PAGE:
A crash course in septic systems and how they’re damaging the environment
Even if you have a septic system in your backyard, your waste ends up in the same place as everybody else’s. The key difference is that waste flowing to a wastewater treatment plant is more likely to be treated using biological nutrient removal (BNR) technology that dramatically reduces the amount of nitrogen before discharging into a receiving waterbody (source). Your local wastewater treatment plant is also more likely to be routinely inspected and maintained than your neighbor’s septic system because there are laws that require it.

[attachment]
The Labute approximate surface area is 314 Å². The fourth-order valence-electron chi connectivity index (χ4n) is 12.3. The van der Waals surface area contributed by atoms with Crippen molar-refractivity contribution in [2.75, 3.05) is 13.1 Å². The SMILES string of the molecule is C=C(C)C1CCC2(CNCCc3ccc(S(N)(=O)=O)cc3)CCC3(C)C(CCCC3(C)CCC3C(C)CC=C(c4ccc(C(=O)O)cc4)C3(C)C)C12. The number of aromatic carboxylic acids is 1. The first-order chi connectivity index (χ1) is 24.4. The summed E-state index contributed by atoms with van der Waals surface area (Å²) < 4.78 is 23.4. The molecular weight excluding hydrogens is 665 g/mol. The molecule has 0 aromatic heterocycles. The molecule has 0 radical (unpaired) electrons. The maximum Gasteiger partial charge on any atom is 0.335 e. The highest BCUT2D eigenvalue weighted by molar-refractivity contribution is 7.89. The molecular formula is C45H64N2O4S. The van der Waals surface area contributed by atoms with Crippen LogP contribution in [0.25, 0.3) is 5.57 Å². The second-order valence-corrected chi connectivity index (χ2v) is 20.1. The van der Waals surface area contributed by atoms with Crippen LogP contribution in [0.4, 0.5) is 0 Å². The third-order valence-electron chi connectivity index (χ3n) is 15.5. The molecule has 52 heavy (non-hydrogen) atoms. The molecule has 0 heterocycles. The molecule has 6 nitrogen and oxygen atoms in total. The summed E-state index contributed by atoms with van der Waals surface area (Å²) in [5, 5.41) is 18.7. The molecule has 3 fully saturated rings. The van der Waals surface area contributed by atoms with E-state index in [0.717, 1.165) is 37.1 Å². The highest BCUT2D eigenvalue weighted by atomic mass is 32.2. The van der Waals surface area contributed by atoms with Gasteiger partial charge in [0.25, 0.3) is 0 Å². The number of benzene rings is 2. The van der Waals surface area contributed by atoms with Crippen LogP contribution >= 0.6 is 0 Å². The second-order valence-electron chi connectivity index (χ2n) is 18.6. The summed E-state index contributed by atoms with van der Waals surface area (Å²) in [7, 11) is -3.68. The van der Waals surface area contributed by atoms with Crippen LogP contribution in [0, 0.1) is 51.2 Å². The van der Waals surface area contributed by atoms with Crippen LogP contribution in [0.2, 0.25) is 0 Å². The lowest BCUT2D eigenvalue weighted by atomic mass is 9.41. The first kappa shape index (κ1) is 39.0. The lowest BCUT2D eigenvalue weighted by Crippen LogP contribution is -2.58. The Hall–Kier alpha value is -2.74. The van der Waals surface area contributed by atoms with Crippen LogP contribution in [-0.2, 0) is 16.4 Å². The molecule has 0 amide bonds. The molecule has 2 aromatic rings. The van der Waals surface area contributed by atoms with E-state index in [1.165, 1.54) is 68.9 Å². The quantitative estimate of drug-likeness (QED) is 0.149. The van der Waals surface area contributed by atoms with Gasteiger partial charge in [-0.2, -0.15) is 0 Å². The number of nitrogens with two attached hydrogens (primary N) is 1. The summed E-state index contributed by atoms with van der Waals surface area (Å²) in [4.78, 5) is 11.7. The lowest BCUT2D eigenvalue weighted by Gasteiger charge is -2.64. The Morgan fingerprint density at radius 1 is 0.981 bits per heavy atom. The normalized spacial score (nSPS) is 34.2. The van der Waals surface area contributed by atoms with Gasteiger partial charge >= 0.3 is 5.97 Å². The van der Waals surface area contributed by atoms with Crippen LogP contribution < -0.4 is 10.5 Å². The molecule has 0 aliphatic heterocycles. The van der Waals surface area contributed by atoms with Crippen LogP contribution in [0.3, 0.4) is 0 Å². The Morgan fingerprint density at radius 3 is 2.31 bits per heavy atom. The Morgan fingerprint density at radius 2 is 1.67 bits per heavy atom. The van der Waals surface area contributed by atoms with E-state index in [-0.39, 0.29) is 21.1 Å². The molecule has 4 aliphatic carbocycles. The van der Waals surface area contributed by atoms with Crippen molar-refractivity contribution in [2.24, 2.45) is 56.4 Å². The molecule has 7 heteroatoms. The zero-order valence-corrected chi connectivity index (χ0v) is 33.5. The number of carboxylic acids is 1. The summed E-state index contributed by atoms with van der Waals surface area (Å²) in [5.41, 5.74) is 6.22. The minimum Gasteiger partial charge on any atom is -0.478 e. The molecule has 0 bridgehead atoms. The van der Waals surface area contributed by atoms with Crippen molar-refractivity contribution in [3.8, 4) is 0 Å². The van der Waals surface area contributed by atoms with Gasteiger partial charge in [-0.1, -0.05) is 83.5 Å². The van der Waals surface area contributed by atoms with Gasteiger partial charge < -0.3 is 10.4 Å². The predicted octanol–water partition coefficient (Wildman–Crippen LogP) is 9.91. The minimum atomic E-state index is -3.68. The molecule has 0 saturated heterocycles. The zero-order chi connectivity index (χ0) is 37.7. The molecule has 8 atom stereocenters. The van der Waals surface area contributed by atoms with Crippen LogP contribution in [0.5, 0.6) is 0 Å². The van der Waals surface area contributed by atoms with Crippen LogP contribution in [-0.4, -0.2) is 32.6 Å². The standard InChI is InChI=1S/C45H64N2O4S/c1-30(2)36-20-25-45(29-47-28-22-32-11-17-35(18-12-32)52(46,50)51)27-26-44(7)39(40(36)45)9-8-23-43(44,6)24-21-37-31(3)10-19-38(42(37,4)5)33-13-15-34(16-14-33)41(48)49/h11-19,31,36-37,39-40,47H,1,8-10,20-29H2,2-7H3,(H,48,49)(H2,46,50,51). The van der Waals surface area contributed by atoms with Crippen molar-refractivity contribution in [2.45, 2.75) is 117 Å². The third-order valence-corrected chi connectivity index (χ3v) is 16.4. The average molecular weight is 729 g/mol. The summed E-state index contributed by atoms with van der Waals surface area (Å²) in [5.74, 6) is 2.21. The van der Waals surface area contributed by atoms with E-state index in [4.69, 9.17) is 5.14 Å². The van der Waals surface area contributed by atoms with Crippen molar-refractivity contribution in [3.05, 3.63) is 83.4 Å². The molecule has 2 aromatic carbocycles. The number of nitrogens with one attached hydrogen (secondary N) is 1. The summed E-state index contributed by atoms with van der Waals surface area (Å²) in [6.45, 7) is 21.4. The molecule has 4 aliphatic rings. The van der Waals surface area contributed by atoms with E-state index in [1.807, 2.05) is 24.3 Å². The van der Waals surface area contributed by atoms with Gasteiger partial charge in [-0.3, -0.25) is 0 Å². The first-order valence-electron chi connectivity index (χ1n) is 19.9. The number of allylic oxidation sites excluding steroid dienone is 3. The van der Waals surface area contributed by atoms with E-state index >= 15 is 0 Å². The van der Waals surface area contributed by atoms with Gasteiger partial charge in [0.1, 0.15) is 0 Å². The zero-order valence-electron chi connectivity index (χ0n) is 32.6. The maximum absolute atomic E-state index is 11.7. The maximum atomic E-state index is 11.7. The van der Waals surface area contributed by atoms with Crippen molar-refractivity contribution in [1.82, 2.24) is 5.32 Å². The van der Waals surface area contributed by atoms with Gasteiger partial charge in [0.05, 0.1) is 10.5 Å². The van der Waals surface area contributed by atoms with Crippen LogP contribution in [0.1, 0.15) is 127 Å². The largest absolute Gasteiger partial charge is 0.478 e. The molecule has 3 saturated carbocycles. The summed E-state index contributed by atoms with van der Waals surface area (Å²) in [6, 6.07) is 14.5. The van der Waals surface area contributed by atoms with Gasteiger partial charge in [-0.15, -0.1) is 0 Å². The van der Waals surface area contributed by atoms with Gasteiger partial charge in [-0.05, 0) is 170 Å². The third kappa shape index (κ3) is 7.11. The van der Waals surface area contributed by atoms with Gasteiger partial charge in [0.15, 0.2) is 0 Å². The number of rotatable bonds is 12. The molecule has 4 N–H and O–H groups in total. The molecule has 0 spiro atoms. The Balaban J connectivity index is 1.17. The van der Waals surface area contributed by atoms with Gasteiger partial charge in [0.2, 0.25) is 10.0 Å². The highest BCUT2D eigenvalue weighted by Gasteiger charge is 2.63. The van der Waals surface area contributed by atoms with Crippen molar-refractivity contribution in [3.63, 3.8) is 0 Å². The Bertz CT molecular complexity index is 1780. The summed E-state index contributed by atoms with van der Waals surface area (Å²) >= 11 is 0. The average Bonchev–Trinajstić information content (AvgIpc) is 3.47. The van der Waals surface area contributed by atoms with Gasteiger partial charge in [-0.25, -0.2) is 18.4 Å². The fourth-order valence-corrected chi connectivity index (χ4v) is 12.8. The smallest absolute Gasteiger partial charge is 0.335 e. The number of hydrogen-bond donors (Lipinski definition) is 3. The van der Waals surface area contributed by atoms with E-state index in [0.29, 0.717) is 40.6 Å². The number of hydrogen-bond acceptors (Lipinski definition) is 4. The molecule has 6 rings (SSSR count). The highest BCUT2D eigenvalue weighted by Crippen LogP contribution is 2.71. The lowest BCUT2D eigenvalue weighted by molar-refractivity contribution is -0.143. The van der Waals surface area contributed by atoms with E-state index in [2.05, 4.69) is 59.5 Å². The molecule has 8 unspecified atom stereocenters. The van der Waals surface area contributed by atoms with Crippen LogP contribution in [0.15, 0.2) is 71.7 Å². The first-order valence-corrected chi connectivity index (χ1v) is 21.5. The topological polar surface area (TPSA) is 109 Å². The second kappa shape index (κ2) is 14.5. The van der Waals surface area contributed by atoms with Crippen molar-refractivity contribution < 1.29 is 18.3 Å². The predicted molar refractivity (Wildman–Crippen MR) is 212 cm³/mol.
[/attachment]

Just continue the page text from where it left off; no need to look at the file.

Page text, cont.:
As for Governor O’Malley’s proposed ban on septic systems in new large housing developments, he’s facing some stern opposition from rural counties and building associations. Prospectors who have been holding on to agricultural land in the hope of one day selling it to a developer for big bucks are waking up to find their ship may have already sailed. New residential developments in the middle of nowhere aren’t possible without septic systems. New growth may actually be focused in existing service districts, otherwise known as Maryland’s Smart Growth areas. I thought it was funny today when a woman on WYPR (local NPR affiliate) referred to Smart Growth as something the state tried 15 years ago. Actually, we’ve been trying it every year since; it’s just experienced very marginal success. A septic system ban would be a huge step in the right direction.